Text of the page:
"The elders would have a meeting with you and try to adjust your thinking. They use those exact words — 'adjust your thinking'," Hughes said.

Members with too many questions about blood policy are "disfellowshipped," Hughes said, referring to the church's term for excommunication.

Hughes alleged that the combined result of this alleged "misinformation" and coercion is a form of "mind control" exerted over Jehovah's Witnesses.

"That's how a parent could sit there and watch their child bleed to death and do nothing about it. That totally goes against instinct. Even wild animals protect their young," Hughes said.

"So, for a parent to allow their child to die because they need medical treatment, that shows the power this religion has on people."

Mirlande Cadet
Mirlande Cadet's brother says he doesn't believe his big sister would have refused a blood transfusion. (Isaac Cadet)

Undue influence alleged

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Hughes pointed to the alleged presence of a Jehovah's Witness hospital liaison committee (HLC) outside Dupuis's room to question how free her decision was.

"Just having those people in the next room, to me, is enough undue influence," he said.

The committees are composed of respected Witness elders and are dispatched to hospitals to advise medical staff on alternative bloodless treatments.

Another former Witness told CBC that HLCs are "intimidating" and serve to enforce blood policy.

Hughes said the HLC member in his daughter's case was "not helpful."

"All he did was create friction and make things more difficult," Hughes said.

In his daughter's case, Hughes said the pressure on her to refuse blood came from many sources, including hundreds of cards and letters from Witnesses all around the world "encouraging her to be faithful and die for Jehovah."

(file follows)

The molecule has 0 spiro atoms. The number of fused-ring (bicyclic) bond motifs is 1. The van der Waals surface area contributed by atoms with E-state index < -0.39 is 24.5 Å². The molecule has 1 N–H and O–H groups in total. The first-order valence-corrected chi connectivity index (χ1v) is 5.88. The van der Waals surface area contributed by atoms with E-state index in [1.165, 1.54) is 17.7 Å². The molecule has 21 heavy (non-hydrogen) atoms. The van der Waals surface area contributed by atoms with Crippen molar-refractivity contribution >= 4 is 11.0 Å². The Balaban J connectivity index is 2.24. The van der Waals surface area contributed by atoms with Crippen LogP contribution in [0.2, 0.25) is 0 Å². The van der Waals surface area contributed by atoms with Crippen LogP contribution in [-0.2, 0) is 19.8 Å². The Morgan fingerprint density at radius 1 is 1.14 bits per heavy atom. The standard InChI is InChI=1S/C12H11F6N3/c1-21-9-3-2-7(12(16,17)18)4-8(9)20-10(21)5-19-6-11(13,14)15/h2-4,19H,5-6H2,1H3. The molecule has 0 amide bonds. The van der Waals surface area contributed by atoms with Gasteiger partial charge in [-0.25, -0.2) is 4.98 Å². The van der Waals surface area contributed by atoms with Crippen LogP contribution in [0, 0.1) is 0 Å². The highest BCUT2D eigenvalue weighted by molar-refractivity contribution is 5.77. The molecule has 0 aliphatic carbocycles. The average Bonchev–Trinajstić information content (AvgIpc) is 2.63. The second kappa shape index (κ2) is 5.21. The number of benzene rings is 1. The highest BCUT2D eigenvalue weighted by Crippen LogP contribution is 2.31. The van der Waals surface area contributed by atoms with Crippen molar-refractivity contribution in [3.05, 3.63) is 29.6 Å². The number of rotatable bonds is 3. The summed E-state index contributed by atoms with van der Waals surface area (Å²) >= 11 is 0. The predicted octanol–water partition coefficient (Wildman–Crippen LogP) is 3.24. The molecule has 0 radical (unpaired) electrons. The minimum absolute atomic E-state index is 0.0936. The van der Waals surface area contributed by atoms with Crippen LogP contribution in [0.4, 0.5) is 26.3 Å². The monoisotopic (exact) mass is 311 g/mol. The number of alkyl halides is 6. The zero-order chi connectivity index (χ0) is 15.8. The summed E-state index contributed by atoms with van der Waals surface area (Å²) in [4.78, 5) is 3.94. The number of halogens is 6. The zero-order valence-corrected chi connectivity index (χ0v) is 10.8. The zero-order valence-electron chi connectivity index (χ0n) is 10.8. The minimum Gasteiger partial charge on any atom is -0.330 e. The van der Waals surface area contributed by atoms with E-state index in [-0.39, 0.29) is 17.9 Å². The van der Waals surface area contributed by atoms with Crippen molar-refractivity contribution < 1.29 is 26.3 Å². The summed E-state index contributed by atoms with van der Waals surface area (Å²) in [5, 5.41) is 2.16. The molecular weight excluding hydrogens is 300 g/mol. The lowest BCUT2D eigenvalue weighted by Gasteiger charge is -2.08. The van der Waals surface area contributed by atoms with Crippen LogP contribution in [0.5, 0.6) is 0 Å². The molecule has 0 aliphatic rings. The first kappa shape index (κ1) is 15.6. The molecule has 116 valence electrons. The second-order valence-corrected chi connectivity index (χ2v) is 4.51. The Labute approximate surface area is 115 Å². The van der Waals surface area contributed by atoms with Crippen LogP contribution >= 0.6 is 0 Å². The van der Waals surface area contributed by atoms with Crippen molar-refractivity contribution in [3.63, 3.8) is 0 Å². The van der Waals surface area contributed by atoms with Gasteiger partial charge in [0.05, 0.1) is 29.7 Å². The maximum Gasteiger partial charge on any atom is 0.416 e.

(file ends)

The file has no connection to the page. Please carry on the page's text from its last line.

"Jehovah's Witnesses were visiting her constantly. She had HLC members and two lawyers from [Jehovah's Witness] headquarters with her. They were all encouraging her to be loyal to Jehovah," he said.

"She was given a lot of misinformation, almost on a daily basis," he said. "It made me sick to my stomach."

Hughes broke with Jehovah's Witness blood policy when his daughter became ill, saying he could find nothing in scriptures promoted by church elders that prohibited blood.

"I thought of the scriptures that weren't used in the Jehovah's Witness Bible that talked about how life was a gift from God, and we should respect that gift," Hughes said.

Intimidating or helpful? Jehovah's Witness hospital visits under scrutiny
JEHOVAHS FUNERAL-HUGHES
Pallbearers carry the casket of Bethany Hughes, followed by her mother Arliss, after the teenager's funeral in Calgary on September 12, 2002. Hughes, a Jehovah's Witness who died of leukemia at age 17, was involved in a highly publicized fight against blood transfusions. (Adrian Wyld/Canadian Press)

'Like a ghost'

Hughes approved blood transfusions for Bethany and said he found himself immediately ostracized by his wife and three daughters along with his friends and others in the Jehovah's Witness community.

"I knew I was going to lose my family, but I wanted my daughter to have a chance to live so I did everything I could to have her receive proper treatments. And I hired a large law firm to represent me," he said.

A court eventually ordered that Bethany receive the transfusions, but she died from the aggressive form of leukemia a short time later.

Hughes later sued the Watchtower Society of Canada, the legal entity of the Jehovah's Witnesses, along with its lawyers, religious leaders and doctors, accusing them of deliberately misinforming his daughter about her medical treatment in 2002 and counselling her to refuse transfusions for leukemia.

The case was dismissed in 2008.

"My two daughters shunned me.  My wife at that time, Bethany's mother, she shunned me.  All the Jehovah's Witnesses shunned me, I was like a ghost.  Nobody would talk to me they pretended like I wasn't there," Hughes said of his stand against the church's blood policy.

"That's what happens a lot of time with Jehovah's Witnesses that go up against the church. They've lost everybody and they're all alone, and I was all alone."  

"I've been told by strangers that my daughters are married and have children."

http://www.cbc.ca/news/canada/montreal/jehovah-s-witnesses-incapable-of-free-informed-refusal-of-blood-former-adherent-says-1.3829778



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I feel sorry for the father. As a mother I understand how distraught it must have been for him to see your child dying and believe that it could have be prevented.